Parsons, a strong supporter of regulating derivatives, says he understands that implementation cannot be done immediately, calling himself a “glass-half-full kind of guy.”
Slogging Through Dodd-Frank
“I think it’s important to finish the reform. I think it’s important to get the market working in a safe and efficient fashion, so the sooner the better,” he says. “On the other hand, it’s a complicated reform.”
Lawmakers from both parties are becoming anxious that the rules might go further than Congress intended.
In June, the chairmen of the Senate and House Agriculture committees wrote to regulators, objecting that end-user exemptions were being ignored.
“We are concerned that recent rule proposals may undermine these exemptions, substantially increasing the cost of hedging for end-users, and needlessly tying up capital that would otherwise be used to create jobs and grow the economy,” wrote Michigan Democratic Sen.
And the U.S. Chamber of Commerce is leading a legislative charge in concert with House Republicans to further exclude end users from new regulations. On party-line votes, the House Agriculture Committee and House Financial Services Committee have approved bills to delay the regulation of derivatives for up to 18 months.
Some Democrats are concerned, too. Almost the entire New York congressional delegation, led by Sen.
Advocates of regulating derivatives insist that if financial transactions are risky, they should be contained, regardless of what kind of company is involved. But the continuing battle within the agencies and on Capitol Hill over the application of new derivatives rules suggests that this issue won’t be resolved for years to come.
Whether or not regulators take congressional warnings into account when crafting their final rules, lawmakers have already ceded some of their authority. And the financial industry, which strenuously lobbied Congress last year, is now knocking hard on regulators’ doors, seeking to shape the final outcomes to their advantage.
That shift of power underscores the difficulty facing Congress when it tries to constrain financial activities. But advocates of Dodd-Frank and other overhaul efforts underscore that such obstacles shouldn’t discourage lawmakers, particularly after events on the scale of the 2008 financial collapse.
“The fact that they’re going to try to get around a regulation that is appropriate to prevent a harm to society, or an extreme cost to society, doesn’t mean you don’t regulate them,” says Dennis Kelleher, chief executive of Better Markets, a public-interest group.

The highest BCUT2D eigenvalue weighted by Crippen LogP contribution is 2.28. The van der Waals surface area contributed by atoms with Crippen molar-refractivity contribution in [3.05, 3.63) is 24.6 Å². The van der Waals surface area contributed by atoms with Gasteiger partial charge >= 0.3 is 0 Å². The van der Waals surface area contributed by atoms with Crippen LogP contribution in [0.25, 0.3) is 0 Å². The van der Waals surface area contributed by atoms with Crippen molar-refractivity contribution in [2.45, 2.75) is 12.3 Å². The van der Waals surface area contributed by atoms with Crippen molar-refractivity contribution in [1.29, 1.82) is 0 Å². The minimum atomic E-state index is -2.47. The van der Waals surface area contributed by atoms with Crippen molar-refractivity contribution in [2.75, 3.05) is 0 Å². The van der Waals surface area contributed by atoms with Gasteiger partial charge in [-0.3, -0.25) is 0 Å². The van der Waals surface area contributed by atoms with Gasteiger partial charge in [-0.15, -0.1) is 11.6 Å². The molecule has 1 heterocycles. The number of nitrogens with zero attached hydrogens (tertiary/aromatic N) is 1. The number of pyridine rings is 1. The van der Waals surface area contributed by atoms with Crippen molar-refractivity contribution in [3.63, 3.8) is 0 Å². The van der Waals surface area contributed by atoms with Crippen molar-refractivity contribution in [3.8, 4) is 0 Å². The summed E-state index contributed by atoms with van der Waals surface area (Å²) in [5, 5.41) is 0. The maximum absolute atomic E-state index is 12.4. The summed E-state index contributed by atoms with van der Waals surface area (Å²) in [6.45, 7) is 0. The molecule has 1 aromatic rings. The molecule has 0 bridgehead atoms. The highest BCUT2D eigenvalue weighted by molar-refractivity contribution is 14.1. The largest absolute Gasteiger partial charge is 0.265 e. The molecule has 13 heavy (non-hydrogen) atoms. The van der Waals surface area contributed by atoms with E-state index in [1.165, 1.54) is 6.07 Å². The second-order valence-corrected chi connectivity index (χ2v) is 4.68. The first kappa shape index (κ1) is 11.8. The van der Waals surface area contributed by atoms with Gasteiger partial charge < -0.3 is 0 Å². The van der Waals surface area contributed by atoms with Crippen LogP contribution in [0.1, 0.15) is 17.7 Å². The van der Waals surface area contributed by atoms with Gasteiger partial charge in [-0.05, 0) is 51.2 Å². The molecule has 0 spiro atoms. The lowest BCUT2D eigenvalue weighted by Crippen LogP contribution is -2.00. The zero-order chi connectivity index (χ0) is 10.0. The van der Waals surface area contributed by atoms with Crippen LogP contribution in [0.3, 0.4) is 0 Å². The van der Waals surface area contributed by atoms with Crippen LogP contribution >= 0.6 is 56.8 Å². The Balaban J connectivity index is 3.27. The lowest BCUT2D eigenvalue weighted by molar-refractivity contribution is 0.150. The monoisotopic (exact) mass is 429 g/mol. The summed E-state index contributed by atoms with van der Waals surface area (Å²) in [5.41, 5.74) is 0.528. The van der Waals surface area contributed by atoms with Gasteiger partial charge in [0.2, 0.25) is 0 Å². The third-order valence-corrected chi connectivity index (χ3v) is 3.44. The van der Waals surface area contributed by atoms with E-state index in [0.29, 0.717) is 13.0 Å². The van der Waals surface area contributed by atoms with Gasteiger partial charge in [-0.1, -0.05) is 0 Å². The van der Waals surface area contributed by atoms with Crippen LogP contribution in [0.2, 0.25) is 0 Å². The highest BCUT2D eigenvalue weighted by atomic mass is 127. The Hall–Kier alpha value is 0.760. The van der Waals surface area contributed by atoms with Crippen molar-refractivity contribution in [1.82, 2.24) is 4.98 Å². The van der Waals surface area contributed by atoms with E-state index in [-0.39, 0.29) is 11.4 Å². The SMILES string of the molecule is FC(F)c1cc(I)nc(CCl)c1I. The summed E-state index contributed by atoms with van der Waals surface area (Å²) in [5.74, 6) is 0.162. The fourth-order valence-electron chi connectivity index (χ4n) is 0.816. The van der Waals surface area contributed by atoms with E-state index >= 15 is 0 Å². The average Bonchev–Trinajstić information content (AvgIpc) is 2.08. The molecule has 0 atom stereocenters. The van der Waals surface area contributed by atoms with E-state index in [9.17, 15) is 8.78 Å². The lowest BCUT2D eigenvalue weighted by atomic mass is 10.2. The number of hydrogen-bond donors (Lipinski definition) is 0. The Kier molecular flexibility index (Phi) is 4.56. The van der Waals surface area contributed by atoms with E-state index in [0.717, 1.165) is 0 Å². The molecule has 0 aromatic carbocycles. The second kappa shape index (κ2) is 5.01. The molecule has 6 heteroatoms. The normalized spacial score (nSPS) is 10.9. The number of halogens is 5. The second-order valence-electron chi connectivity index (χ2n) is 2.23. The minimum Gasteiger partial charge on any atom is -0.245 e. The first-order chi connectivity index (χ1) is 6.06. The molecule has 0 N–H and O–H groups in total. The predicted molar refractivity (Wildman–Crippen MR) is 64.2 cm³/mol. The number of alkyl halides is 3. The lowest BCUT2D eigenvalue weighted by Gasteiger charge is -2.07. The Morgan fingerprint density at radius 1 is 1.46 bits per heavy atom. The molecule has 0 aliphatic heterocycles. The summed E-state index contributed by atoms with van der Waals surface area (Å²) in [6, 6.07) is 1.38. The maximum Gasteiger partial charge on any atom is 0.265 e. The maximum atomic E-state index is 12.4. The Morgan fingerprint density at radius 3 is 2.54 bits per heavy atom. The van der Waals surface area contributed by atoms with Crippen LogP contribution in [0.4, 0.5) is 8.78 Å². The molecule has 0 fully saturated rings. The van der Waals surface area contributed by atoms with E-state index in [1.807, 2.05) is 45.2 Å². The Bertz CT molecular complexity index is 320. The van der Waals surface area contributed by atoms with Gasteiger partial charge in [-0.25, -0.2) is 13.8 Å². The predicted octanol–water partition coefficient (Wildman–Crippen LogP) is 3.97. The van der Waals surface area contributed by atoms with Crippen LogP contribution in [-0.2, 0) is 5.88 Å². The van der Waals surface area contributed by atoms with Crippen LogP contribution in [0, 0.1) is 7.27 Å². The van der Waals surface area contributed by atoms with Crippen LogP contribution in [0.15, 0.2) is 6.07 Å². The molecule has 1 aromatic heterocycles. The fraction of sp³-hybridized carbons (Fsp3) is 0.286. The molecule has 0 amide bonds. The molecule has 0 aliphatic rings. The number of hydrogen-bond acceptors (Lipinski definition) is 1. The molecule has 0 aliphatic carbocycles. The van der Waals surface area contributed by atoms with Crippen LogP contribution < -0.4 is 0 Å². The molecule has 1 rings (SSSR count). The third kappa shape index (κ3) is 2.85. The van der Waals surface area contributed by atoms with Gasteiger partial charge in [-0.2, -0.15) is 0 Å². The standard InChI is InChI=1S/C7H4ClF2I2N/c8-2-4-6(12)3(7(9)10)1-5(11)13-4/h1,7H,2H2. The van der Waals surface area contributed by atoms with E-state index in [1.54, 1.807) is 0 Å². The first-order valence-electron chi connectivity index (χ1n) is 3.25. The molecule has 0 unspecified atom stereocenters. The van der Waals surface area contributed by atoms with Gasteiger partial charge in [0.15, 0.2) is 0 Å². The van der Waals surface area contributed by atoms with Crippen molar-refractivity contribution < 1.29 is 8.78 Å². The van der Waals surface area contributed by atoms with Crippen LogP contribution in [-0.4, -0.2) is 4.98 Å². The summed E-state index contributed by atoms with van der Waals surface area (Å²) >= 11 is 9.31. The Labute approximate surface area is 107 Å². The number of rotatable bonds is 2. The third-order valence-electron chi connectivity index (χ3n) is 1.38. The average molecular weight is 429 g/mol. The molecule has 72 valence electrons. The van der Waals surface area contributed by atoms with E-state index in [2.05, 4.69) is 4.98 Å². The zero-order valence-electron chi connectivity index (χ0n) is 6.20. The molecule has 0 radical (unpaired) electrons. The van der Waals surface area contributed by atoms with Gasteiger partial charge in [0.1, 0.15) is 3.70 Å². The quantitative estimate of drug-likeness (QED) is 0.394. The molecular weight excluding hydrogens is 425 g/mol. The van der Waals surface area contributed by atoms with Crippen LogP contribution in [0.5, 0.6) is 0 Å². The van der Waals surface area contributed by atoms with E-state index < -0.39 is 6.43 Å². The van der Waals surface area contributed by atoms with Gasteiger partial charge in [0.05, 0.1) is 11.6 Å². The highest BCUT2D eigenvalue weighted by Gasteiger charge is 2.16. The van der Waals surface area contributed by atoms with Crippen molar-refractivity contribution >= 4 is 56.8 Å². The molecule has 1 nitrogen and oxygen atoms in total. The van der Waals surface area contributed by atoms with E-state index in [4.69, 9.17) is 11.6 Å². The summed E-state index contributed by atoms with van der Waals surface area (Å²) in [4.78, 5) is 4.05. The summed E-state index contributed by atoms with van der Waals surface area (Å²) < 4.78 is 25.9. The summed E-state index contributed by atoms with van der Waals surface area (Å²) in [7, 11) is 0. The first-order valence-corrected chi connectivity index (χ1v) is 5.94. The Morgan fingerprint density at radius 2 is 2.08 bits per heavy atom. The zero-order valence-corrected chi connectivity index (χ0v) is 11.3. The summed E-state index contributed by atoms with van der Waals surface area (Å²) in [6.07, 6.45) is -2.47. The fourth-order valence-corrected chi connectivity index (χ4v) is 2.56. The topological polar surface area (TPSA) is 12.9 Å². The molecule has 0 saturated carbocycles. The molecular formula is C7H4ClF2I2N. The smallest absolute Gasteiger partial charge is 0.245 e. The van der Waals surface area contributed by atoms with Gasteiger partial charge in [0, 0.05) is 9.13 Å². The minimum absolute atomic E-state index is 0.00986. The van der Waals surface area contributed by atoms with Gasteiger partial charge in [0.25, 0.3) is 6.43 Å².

Lawmakers recognize that they have to give regulators leeway. “We can’t pass a law to deal with every practice, because they’re going to change practices,” says Rep.
Congress might be able to play a more relevant role in shaping the implementation of Dodd-Frank, as well as future financial regulatory policy, if the political environment were less polarized.
Slogging Through Dodd-Frank
Democrats and Republicans were divided on the bill almost from the beginning. Ultimately, only three Republicans in the House and three in the Senate joined almost all Democrats in voting for the measure.
With so little bipartisan support for the law, Republican lawmakers have every incentive to blast the overhaul when it comes up short. Democrats, meanwhile, are likely to be reluctant to acknowledge any flaws.
Lawmakers are currently clashing over funding levels for the agencies, with Democrats accusing Republicans of deliberately underfunding regulators in an effort to further undermine the law’s implementation.
For now, should regulators find themselves stymied on an issue and desire additional action by Congress, it is doubtful that lawmakers would agree on a path forward, even to the detriment of consumers or businesses.
Before being elected to Congress, Miller served several terms in the North Carolina Legislature, where, unlike Congress, it was commonplace for lawmakers to revisit major laws, he says.
“There was always something that didn’t work out the way we expected it to, and there was almost a universal understanding that we should take up the bill again every couple years to make fixes or tweaks,” Miller says. “Congress doesn’t tweak very well. It passes one major bill and then comes back to that topic again in another generation.”
FOR FURTHER READING:
Debit card rule delay, CQ Weekly, p. 1270; derivatives rules delay (